The fans had settled in at the Road Laver Arena for the first match of Monday’s evening session; the players were done with their warm-up. It was time for introductions.
The announcer booked through the microphone, “Please welcome on court, the world No 1….”
And Serena Williams walked out, wearing a black trench coat, headphones in place, her red tennis bag slung over her shoulders, zoned in for the fight. After a couple of steps onto the court, Williams realised her faux pas and rushed back into the players’ tunnel.
Then, Simona Halep, the actual World No 1, walked out grinning. The good-humoured Halep had been the first to suggest that even though she held the top ranking currently, Williams, the 23-time Grand Slam champion was the best player in the world.
In their nine previous meetings, Halep had won only one. Williams had been doing a damn good impression of her pre-pregnancy dominant self. Coming into the fourth round, the 37-year-old American had lost only nine games and no sets.
Williams shrugged off the misstep in the tunnel, a time violation for starting the match late and a break of serve at love on her very first game to run through the first set 6-1. The American, who is chasing Margaret Court’s record of 24 singles major titles, slammed ten winners and conceded only nine points to a stunned Halep in last six games of the set. Having cut the 5’6 Romanian down to size – Halep didn’t win a single point on her second serve - she served an ace to seal the set.
“I felt like I had been hit by the train in the first set,” Halep said later. “Everything was too fast. So after the first set, I got fire inside myself, and I said that now I start the match.”
In the second set, she really did sink her teeth into the contest to justify the hype that had surrounded it. The Romanian had taken the hard road to the last 16, having to navigate tough three-set matches against Kaia Kanepi and Sofia Kenin in the first two matches of the tournament. She had an easier outing against Williams’ older sister, Venus, in the third and her reward had been a blockbuster clash against the seven-time Australian Open champion.
Though Williams’ power had overwhelmed her in the opening set, Halep found her feet and started retrieving with a lot more purpose. She moved Williams out of her comfort zone and made her play shots on the run. Halep recovered from 1-2 down in the second set, to break the Williams serve in the fourth and tenth games and level the match. The Romanian had hit the right balance between attack and defence, giving Williams no room to hit out of trouble.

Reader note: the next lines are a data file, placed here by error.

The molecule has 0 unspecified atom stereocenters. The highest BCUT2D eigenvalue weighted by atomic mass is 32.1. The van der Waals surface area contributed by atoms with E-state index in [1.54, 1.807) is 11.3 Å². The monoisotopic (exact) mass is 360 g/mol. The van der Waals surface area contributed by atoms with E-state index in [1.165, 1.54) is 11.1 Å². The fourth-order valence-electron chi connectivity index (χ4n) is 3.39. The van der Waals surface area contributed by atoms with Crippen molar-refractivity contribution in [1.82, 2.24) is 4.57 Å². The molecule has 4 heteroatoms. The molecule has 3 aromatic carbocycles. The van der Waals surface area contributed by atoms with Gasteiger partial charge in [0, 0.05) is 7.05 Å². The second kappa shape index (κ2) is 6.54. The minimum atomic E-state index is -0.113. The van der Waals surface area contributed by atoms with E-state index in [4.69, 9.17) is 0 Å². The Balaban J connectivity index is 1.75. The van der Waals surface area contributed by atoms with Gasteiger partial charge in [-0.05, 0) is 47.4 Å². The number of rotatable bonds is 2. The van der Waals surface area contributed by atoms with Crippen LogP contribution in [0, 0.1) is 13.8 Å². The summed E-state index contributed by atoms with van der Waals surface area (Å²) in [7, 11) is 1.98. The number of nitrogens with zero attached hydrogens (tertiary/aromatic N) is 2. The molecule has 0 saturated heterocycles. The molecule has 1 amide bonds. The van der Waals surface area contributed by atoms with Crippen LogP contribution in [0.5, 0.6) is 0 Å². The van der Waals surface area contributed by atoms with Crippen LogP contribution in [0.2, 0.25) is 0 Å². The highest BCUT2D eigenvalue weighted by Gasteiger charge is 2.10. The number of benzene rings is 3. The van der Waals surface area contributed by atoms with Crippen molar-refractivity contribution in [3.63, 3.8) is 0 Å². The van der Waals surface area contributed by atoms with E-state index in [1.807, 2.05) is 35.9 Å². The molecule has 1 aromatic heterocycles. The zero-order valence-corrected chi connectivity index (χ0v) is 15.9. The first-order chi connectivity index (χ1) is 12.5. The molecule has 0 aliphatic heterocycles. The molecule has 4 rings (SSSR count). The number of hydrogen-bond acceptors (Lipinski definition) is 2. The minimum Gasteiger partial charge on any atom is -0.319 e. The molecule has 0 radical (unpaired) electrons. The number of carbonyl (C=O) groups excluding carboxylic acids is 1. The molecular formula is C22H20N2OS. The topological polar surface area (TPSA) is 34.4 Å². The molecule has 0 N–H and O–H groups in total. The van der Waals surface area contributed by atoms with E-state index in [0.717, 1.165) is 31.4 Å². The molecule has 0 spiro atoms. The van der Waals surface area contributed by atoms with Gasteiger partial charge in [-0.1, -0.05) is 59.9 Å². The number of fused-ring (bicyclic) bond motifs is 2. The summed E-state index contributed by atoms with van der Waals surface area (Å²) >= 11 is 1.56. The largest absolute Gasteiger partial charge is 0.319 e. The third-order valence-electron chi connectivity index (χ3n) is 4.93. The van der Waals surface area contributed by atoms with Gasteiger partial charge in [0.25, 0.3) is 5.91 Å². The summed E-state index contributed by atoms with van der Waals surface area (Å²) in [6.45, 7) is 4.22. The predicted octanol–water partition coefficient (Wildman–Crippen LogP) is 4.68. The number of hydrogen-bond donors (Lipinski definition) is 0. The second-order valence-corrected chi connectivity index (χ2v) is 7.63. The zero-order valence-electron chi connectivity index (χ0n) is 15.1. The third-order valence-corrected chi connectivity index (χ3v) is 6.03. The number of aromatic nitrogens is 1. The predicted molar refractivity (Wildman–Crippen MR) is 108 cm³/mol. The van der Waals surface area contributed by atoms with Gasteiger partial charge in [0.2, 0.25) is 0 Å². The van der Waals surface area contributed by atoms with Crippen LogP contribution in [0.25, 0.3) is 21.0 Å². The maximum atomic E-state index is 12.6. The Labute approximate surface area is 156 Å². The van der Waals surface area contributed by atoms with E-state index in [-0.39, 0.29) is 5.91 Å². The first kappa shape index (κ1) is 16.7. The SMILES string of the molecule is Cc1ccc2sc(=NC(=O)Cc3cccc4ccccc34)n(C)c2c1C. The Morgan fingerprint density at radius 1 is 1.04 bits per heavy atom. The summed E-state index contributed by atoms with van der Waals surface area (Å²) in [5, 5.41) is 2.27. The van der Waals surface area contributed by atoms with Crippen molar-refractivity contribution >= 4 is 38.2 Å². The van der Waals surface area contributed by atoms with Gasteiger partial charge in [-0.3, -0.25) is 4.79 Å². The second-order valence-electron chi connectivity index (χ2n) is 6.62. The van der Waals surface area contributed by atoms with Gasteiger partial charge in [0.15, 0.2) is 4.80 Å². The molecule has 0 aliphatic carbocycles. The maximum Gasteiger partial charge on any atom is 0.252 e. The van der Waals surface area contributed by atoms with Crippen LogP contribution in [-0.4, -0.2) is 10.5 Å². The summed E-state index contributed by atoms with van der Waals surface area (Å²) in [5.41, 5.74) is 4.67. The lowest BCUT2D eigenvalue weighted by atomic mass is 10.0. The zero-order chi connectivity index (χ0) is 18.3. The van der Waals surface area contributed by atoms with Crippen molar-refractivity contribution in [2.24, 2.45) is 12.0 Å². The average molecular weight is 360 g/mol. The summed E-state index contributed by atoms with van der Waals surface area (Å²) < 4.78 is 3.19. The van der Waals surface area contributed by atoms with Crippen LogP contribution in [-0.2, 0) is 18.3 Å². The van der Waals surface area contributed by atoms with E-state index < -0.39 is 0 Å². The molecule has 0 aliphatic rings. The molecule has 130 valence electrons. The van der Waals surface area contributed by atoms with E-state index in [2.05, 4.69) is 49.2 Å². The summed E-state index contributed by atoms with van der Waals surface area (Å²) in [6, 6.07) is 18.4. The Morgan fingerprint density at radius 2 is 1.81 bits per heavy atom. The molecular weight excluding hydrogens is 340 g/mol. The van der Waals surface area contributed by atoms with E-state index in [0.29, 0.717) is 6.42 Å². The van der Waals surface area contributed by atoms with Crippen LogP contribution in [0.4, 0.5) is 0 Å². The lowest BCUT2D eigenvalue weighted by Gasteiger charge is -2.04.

“Well, I mean, that's why she's No. 1,” Williams said. “She literally lifted her game to a new level. I didn't. I kind of stayed at the same level, and I should have looked at my game, as well. But it's a part of this journey on my way back. You know, like I was saying, it's 10 months. I'm still learning.”
Though this was Williams’ 50th Grand Slam tournament, it has been less than a year that she returned on the tour. Williams last major came at the 2017 Australian Open when she was eight weeks pregnant and she gave birth to a daughter that September. She has been cautious on her journey back, but as if by habit, has elevated her game at the majors. ‘Supermom’ Williams made the finals of Wimbledon and US Open, but the record-equalling 24th title eluded her.
She stayed on course for it by beating Halep 6-1, 4-6, 6-4 on Monday, but the Romanian tested her thoroughly in the second and third sets.
Maybe because she has to work so hard and earn every point, Halep has the innate ability to focus on each point and play it with the same intensity. She turned every point into a mini-battle, making it difficult for Williams to break the shackles. Unchallenged so far this tournament, Williams tied her long curly hair into a bun and got to business against Halep after the second set.
The match reached a crescendo in the sixth game of the decider, with Serena serving. Halep took on the best serve in the history of the women’s game, starting points with strong returns to engage Williams in long physical rallies. For her effort, Halep won three break points in the game that went to five deuce points. Williams saved the first at 30-40 with a 171kph ace down the T. A rare mishit by Halep saw her send a forehand long on the second, and another strong serve on the third break point had Halep return it meekly into the net.
Sensing that survived the storm, Williams moved in to attack on the very next game. She broke Halep’s serve to go up 4-3. The Romanian kept battling till the end, making Williams survive a 20-shot rally just for 15-15 when she served for the match at 5-3. It took a brilliant backhand winner from Williams to set up match point, and sealed it when Halep sent a forehand long.
Halep finished with only 12 unforced errors in the game, to Williams’ 31. But the American’s ability to summon power was always going to be the deciding factor – she had 44 winners to Halep’s 24 – and so it proved to be.
“I think overall I'm hanging in there,” Williams said. “I'm solid. I can definitely go to a new level. I have to if I want to stay in the tournament.” She next plays Czech Republic’s Karolina Pliskova, who has the big game that can trouble the big names. And they, clearly still, don’t get any bigger than Serena Williams, world No 1 or not.
Updated Date: Jan 22, 2019 11:02:59 IST